Methuen School Committeeman wants sex offender fliers on school walls

METHUEN, New Hampshire — A School Committeeman is proposing some schools hang fliers showing the faces of the city's most dangerous sex offenders on its walls to help children protect themselves.

Committeeman Evan Chaisson wants to put these fliers showing Level 3 sex offenders' names, photographs, personal information and crimes inside locked glass cases in the main offices of schools. He wants the posters to be seen by students in grades five and up.

He says it will help students recognize the offenders if they ever see them in person.
"They're at the age where they could understand what a sex offender is," Chaisson said.

Chaisson's comments came after school officials moved a bus stop located in front of the home of a man who, according to police, may have to register as a sex offender.

Methuen has four registered Level 3 offenders, which are considered to be a "high risk" to re-offend, according to the state's Sex Offender Registry Board. The fliers of these men's faces have made it into some public areas, including the Nevins Memorial Library — but not in public schools.
Besides hanging the fliers in a spot where they cannot be tampered with, Chaisson said, teachers could incorporate the information into their curriculum.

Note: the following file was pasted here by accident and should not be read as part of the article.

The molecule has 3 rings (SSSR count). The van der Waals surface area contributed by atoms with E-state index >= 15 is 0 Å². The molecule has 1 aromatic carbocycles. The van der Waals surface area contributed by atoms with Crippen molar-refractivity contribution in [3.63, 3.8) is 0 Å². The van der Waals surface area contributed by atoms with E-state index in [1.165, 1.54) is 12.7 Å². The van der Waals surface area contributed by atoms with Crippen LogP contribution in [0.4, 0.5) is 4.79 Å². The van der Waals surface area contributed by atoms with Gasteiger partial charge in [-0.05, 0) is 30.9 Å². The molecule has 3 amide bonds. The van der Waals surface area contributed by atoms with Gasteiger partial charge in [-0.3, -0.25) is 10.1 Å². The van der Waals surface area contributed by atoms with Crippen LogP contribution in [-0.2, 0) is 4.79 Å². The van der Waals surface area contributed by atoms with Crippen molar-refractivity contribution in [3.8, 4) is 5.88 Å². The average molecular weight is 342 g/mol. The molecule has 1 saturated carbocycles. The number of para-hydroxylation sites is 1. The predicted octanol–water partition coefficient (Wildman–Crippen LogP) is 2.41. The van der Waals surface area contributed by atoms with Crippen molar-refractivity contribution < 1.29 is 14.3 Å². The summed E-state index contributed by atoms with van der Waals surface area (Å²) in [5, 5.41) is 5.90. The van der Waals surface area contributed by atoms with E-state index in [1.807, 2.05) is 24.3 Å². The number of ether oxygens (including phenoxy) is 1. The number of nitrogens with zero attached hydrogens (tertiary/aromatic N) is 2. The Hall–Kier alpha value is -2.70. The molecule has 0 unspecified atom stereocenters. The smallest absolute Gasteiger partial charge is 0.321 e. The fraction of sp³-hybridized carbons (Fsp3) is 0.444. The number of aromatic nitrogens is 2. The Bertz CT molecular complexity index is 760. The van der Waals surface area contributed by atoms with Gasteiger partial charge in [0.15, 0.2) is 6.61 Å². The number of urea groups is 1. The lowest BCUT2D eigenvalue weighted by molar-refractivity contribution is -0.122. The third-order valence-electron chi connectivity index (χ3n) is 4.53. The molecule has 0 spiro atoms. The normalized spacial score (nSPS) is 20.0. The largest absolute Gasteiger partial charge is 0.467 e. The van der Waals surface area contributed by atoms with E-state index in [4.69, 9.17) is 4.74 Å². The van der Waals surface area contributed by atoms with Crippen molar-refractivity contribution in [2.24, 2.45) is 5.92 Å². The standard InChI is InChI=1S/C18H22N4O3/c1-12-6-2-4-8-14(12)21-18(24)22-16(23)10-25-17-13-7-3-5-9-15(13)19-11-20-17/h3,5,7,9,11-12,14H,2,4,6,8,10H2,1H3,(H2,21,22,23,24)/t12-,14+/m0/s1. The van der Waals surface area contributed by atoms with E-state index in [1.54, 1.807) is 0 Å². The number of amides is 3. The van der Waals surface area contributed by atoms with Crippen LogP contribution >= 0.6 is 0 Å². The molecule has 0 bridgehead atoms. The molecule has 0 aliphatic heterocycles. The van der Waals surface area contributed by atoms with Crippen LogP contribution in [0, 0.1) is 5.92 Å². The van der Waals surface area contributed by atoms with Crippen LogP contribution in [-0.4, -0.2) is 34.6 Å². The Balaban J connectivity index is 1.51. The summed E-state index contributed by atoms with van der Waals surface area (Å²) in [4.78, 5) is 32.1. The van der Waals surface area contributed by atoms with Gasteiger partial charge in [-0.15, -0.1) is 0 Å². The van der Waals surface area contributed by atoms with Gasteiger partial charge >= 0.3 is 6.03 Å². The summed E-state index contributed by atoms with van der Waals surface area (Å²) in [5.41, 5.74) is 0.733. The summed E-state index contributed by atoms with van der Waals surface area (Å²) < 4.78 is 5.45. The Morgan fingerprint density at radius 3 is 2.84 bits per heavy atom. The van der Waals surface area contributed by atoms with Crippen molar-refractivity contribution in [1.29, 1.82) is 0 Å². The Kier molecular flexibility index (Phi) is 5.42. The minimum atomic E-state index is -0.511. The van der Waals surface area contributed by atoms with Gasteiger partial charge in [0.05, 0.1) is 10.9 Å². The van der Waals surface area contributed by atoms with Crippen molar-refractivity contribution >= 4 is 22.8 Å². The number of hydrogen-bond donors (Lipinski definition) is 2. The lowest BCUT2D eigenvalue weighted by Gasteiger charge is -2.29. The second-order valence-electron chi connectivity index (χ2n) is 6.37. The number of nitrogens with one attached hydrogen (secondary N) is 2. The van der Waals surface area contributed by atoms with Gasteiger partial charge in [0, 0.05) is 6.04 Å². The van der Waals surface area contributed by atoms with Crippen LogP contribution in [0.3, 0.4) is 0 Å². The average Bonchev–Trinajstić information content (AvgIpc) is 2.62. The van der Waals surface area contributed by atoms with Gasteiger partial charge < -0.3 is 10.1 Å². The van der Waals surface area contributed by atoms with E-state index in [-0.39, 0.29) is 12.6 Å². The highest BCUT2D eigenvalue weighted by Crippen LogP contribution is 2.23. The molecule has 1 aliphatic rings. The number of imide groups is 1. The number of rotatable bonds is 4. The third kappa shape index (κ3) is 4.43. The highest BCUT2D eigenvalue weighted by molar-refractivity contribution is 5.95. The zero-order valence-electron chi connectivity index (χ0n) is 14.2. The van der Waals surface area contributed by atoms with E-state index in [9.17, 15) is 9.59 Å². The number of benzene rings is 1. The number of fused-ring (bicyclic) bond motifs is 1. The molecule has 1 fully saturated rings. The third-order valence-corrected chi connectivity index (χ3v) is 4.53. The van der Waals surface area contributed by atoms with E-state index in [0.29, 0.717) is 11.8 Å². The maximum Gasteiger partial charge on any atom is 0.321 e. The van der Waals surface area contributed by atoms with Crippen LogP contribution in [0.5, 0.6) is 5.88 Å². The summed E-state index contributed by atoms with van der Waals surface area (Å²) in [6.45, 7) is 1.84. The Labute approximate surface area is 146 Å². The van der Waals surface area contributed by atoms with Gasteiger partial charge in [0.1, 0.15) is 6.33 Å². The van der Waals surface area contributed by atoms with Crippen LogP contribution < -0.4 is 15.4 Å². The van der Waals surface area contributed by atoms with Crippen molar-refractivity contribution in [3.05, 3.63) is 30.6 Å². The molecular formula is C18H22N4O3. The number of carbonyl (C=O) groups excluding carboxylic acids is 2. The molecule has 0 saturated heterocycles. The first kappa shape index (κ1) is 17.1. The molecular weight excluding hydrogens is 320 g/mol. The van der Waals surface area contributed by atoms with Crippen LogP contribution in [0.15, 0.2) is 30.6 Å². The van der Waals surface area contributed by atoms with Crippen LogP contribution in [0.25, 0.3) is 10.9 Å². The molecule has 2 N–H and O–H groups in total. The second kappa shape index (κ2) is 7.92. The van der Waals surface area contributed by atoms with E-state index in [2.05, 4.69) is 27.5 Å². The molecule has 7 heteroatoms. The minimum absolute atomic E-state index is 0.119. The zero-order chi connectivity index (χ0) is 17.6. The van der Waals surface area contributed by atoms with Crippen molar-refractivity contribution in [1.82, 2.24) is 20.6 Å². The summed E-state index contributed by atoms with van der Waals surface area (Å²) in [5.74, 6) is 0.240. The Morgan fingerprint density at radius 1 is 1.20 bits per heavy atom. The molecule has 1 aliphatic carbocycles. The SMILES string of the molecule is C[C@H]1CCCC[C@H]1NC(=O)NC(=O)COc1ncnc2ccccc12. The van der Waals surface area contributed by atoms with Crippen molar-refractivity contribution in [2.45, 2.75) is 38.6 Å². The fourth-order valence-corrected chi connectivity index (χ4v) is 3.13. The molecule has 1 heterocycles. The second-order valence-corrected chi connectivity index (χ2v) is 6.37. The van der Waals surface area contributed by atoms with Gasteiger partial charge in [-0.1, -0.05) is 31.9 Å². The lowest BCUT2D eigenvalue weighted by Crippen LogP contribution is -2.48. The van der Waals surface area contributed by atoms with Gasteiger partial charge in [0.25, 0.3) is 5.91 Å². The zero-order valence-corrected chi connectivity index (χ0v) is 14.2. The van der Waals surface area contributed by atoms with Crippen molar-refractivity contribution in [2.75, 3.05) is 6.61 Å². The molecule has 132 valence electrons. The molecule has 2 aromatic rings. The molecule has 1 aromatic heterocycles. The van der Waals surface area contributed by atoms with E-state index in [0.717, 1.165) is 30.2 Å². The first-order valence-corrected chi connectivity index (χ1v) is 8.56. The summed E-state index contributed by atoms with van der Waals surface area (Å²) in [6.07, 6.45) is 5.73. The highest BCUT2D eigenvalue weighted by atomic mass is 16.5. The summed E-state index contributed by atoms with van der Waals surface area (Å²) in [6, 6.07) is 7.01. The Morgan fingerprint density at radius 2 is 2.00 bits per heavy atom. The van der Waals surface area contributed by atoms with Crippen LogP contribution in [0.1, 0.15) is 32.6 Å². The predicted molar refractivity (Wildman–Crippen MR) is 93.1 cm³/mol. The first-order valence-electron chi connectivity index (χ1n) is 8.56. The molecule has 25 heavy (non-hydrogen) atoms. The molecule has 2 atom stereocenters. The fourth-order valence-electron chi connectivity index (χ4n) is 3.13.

"We could incorporate, maybe, into the health programs and their DARE programs and stuff like that," Chaisson said.

"I think it's a great idea," said Robin Gordon, a member of the Methuen High School Parent Teacher Organization. "Too often kids ... they think strangers are going to look different than your next-door neighbor. It could be your next-door neighbor. It could be anybody."

Schools' reaction
Superintendent Jeanne Whitten has "mixed feelings." Officials need to be careful not to frighten children, she said.

"These are scary faces, and the text is very scary," she told the School Committee. "We have to do this with great sensitivity and thoughtfulness."

"But on the other side of the coin," she said during a recent interview, "you want kids to be aware."
Whitten noted principals have binders full of the Level 3 sex offenders' postings. That information is available to school staff, but it's not put on display for students to see.

The principals will soon discuss Chaisson's proposal, Whitten said.

The city has 43 Level 2 sex offenders, which are deemed a "moderate" risk of re-offending. People can get information on those offenders by requesting it from the Police Department or through the Sex Offender Registry Board. Level 1 offenders are considered to have a "low" chance of re-offending, and their information is not publicly available.

Staff members at Nevins Memorial Library — the city's public library — post Level 3 sex offender fliers on the kiosks around the building, near where they hang advertisements for community events.

"The Police Department asked us to a long time ago," said library Director Krista McLeod. "We feels it's public information. We just feel that people need to be informed."

Library patrons have not had much of a reaction to the fliers, at least that McLeod is aware of.
"I'm sure that people see them, but I've never had any concerns one way or another," she said. "For the most part, I think people probably think it's a good idea."